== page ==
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Kurds mobilize in Syria as Turkey poised for imminent attack

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Kurds mobilize in Syria as Turkey poised for imminent attack

BEIRUT (AP) — Warning of a “humanitarian catastrophe,” Syrian Kurdish forces who are allied with the United States issued a “general mobilization” call on Wednesday in northeastern Syria, along the border with Turkey, as Ankara threatened an imminent invasion of the area.

The Turkish operation would ignite new fighting in the war-ravaged country’s eight-year-old war, potentially displacing hundreds of thousands of people.

Turkey has long threatened an attack on the Kurdish fighters in Syria whom Ankara considers terrorists allied with a Kurdish insurgency within Turkey. A Syrian war monitoring group, the Britain-based Syrian Observatory for Human Rights, reported Wednesday that people were fleeing the border town of Tal Abyad.

AP journalists on the Turkish side of the border overlooking Tal Abyad saw Turkish forces crossing into Syria in military vehicles Wednesday, though there was no official statement from either side that the offensive had begun.

Expectations of a Turkish invasion rose after President Donald Trump on Sunday abruptly announced that American troops would step aside ahead of the Turkish push — a shift in U.S. policy that essentially abandoned the Syrian Kurds, longtime U.S. allies in the fight against the Islamic State group in Syria.

But Trump also threatened to “totally destroy and obliterate” Turkey’s economy if the Turkish push into Syria went too far.

Turkey has been massing troops for days along its border with Syria and vowed it would go ahead with the military operation and not bow to the U.S. threat over its plans against the Kurds.

A senior Turkish official said Wednesday that Turkey’s troops would “shortly” cross into Syria, together with allied Syrian rebel forces to battle the Kurdish fighters and also the Islamic State group.

Trump later cast his decision to pull back U.S. troops from parts of northeast Syria as fulfilling a campaign promise to withdraw from the “endless war” in the Middle East. Republican critics and others said he was sacrificing a U.S. ally, the Syrian Kurdish forces, and undermining American credibility.

Fahrettin Altun, the Turkish presidency’s communications director, called on the international community in a Washington Post op-ed published Wednesday “to rally” behind Ankara, which he said would also take over the fight against the Islamic State group.

Turkey aimed to “neutralize” Syrian Kurdish militants in northeast Syria and to “liberate the local population from the yoke of the armed thugs,” Altun wrote.

Turkey’s defense Hulusi Akar told state-run Anadolu Agency that Turkish preparations for the offensive were continuing.

In its call for mobilization, the local civilian Kurdish authority known as the Autonomous Administration of North and East Syria, also urged the international community to live up to its responsibilities as “a humanitarian catastrophe might befall our people” in the region.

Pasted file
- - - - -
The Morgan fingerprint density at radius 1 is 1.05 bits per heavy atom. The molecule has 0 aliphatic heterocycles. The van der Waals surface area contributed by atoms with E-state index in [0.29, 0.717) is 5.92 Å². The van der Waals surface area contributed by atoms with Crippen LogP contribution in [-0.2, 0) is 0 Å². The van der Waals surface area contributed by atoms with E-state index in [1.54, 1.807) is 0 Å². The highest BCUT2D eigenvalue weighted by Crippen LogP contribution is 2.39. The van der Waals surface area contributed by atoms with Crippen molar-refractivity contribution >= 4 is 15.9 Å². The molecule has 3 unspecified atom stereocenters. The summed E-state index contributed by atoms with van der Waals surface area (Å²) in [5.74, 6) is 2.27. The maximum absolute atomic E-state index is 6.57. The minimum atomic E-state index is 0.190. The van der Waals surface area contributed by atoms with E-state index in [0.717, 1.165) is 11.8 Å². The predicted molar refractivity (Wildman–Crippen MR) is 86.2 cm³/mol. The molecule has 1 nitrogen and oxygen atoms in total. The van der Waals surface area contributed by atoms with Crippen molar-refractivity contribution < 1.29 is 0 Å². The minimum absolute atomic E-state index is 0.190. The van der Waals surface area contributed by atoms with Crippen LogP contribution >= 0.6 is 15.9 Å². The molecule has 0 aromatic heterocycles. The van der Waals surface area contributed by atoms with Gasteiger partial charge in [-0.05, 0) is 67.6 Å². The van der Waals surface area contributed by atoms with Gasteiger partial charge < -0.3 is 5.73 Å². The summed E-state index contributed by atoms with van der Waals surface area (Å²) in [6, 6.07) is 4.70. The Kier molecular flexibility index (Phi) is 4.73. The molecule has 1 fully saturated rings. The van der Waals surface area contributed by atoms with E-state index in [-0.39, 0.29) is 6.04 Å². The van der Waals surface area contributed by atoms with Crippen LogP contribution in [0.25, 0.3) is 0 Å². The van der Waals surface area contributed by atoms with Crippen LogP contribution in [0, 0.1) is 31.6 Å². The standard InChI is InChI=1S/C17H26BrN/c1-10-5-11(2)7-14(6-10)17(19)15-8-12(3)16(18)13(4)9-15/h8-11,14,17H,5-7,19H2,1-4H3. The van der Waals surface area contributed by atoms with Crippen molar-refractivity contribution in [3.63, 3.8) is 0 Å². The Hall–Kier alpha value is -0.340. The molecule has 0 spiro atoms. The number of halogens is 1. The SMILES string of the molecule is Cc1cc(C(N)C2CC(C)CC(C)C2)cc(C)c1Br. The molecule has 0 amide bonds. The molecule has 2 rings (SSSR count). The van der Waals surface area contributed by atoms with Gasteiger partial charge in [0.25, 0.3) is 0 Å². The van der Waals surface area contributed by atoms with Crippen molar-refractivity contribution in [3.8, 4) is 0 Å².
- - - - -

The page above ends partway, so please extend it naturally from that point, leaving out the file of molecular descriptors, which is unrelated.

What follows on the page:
“We call upon our people, of all ethnic groups, to move toward areas close to the border with Turkey to carry out acts of resistance during this sensitive historical time,” it said. The statement said the mobilization would last for three days.

The Kurds also said that they want the U.S.-led coalition to set up a no-fly zone in northeast Syria to protect the civilian population from Turkish airstrikes.

Meanwhile, Russian Foreign Minister Sergey Lavrov accused Washington of playing “very dangerous games” with the Syrian Kurds saying that the U.S. first propped up the Syrian Kurdish “quasi state” in northeastern Syria and is now withdrawing its support.

“Such reckless attitude to this highly sensitive subject can set fire to the entire region, and we have to avoid it at any cost,” he said during a visit to Kazakhstan. Russian news said Moscow has communicated that position Washington.

Earlier on Wednesday, IS militants targeted a post of the Kurdish-led Syrian Democratic Forces in the northern Syrian city of Raqqa, which was once the de facto IS capital at the height of the militants’ power in the region.

The Kurdish-led SDF, which is holding thousands of IS fighters in several detention facilities in northeastern Syria, has warned that a Turkish incursion might lead to the resurgence of the extremists. The U.S. allied Kurdish-led force captured the last IS area controlled by the militants in eastern Syria in March.

In Wednesday’s attack, IS launched three suicide bombings against Kurdish positions in Raqqa. There was no immediate word on casualties. Raqqa is being Silently Slaughtered, an activist collective that covers news in the northern city, reported an exchange of fire and a blast.

The Observatory said the Raqqa attack involved two IS fighters who engaged in a shootout before blowing themselves up.

Also Wednesday, Iranian state television reported a surprise military drill with special operations forces near the country’s border with Turkey, in Iran’s Western Azerbaijan province. The TV didn’t mention the expected Turkish offensive into Syria or elaborate on the reasons for the drill.

The head of the Arab League, Ahmed Aboul Gheit, said he is alarmed at Turkey’s planned military offensive, adding in a statement that such an invasion would be a “blatant violation of Syria’s sovereignty and threatens Syria’s integrity.”